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MADRID, March 4 (Reuters) - The creditors of insolvent Spanish fishing firm Pescanova have agreed to accept losses of up to 90 percent on loans to the company as part of a plan to refloat the firm and avoid liquidation.
Pescanova’s main shareholders, Barcelona-based brewer Damm and investment firm Luxempart have now submitted the creditor-backed plan as a consortium for approval from the mercantile court of Pontevedra, northern Galicia, where the frozen fish producer is based, the company said on Tuesday.
If the court accepts the current plan, creditor banks would become majority shareholders of a new company to be called “Nueva Pescanova” with a 34.6 percent stake, while Damm and Luxempart would be leading industrial partners with 30 percent.
A previous consortium proposal that included private equity firm KKR and investment group Ergon Capital Partners has not gone ahead.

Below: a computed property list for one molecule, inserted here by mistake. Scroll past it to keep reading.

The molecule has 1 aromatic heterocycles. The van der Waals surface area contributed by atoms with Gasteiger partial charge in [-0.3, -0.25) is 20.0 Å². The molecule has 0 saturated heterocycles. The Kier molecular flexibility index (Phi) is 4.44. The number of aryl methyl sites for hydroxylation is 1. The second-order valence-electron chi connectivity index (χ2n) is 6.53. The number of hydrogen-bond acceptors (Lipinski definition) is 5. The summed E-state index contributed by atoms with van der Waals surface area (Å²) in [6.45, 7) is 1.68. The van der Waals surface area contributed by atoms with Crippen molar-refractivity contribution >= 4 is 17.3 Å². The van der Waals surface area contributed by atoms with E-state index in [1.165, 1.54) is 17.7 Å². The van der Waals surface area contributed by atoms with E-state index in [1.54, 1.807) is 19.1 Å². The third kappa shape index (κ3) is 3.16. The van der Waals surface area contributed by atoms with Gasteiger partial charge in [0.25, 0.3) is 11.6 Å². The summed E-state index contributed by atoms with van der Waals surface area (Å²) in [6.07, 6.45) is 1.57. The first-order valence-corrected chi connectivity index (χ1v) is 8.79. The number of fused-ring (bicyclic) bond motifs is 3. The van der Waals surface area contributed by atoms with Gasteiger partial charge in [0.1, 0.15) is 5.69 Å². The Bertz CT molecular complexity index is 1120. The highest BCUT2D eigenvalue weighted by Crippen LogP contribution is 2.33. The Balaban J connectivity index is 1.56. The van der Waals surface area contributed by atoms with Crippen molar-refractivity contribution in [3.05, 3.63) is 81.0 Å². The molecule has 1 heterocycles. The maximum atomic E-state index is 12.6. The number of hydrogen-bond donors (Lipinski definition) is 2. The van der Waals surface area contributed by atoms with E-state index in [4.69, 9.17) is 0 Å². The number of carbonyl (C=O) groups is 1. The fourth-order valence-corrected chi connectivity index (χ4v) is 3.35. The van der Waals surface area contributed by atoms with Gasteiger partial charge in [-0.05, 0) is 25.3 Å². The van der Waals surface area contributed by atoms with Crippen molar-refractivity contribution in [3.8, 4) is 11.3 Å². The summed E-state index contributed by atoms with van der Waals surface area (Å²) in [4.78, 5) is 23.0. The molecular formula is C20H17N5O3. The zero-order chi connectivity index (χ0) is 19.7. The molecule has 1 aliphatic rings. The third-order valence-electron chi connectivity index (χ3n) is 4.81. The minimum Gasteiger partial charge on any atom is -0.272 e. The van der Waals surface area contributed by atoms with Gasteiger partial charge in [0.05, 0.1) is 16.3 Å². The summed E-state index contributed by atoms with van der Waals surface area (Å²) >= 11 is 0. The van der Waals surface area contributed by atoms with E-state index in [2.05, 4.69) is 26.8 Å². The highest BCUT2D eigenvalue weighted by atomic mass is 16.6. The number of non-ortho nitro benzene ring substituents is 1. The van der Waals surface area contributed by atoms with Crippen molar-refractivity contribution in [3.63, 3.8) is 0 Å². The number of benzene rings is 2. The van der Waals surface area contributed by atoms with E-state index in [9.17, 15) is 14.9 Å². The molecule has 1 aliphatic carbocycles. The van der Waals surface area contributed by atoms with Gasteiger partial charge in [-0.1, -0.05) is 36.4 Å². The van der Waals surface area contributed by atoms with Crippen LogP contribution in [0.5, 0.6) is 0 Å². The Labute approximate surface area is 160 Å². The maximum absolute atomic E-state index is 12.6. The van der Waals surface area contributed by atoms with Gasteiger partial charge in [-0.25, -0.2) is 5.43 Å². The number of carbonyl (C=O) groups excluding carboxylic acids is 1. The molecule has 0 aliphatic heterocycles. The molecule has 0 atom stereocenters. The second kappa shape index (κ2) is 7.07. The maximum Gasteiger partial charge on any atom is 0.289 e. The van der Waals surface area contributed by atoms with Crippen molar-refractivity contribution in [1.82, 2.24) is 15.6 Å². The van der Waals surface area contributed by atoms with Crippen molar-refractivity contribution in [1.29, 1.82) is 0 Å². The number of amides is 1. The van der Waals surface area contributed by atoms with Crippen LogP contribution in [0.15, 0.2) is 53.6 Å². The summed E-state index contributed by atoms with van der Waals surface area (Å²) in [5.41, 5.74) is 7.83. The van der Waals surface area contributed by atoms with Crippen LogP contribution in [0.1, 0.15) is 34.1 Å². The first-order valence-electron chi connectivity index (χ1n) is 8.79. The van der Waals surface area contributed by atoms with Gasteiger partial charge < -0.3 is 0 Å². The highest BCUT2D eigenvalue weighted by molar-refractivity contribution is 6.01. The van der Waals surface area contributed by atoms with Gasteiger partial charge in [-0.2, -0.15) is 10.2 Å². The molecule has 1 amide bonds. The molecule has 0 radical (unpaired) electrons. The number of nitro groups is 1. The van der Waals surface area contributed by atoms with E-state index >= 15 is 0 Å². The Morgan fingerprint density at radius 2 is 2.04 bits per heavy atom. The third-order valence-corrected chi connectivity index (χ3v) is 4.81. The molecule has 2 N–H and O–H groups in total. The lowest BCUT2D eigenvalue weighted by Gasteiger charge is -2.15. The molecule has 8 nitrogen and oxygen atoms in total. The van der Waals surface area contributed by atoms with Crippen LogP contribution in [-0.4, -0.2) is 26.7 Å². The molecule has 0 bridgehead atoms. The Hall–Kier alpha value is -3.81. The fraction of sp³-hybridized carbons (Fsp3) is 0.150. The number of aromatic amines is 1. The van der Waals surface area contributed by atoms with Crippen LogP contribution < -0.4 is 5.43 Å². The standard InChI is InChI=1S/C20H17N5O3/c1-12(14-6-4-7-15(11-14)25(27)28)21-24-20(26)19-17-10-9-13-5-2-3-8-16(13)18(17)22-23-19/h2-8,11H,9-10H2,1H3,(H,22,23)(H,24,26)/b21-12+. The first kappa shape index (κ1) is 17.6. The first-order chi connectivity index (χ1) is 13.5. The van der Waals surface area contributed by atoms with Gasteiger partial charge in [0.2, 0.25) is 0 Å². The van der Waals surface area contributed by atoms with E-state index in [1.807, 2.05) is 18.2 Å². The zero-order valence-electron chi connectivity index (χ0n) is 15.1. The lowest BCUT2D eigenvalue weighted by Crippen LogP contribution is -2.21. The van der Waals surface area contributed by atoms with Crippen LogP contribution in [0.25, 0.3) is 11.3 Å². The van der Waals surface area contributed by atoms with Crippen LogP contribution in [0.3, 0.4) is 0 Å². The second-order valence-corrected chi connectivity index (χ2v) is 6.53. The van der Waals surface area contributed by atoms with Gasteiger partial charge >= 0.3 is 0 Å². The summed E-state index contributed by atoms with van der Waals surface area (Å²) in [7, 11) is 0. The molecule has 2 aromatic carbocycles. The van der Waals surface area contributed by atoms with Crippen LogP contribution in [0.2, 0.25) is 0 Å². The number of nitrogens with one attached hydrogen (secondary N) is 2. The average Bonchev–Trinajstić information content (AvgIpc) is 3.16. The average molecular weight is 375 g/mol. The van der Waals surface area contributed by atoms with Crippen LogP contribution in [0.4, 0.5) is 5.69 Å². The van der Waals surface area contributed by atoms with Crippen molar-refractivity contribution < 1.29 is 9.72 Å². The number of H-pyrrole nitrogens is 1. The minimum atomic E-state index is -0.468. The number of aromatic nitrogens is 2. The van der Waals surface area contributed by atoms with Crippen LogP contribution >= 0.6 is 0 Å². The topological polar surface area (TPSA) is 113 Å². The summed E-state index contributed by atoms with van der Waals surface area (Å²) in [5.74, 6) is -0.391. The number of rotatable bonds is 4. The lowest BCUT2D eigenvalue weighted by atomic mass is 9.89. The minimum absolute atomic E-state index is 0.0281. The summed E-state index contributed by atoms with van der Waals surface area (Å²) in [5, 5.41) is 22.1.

Pescanova, a household name in Spain, filed for insolvency last year after auditors uncovered debts of 3.6 billion euros ($5 billion), triple the amount the firm had recognised under its former management and making it one of Spain’s biggest bankruptcies.
The latest proposal calls for a haircut on debt of between 60 and 90 percent and a 150 million-euro capital injection, comprising 112.5 million euros in new financing to be provided by creditors and the Damm and Luxempart consortium.
It also includes a 37.5 million-euro new share issue for existing shareholders, with a separate, unspecified tranche reserved for the consortium.
Of the remaining capital, 30.4 percent will be offered to Pescanova’s other existing shareholders, while the Pescanova group will hold 4.99 percent in exchange for handing over its stakes in the Spanish unit for the new company.
Debt at the new company, which would group together all of Pescanova’s Spanish businesses, would stand at 812.5 million euros, excluding borrowings at international divisions.
Pescanova’s creditor banks include Sabadell, Popular, Caixabank and nationalised lender NovaGalicia. It is unknown how much of the debt is held by the banks. ($1=0.7260 euros) (Reporting by Tracy Rucinski and Andres Gonzalez; Editing by Greg Mahlich)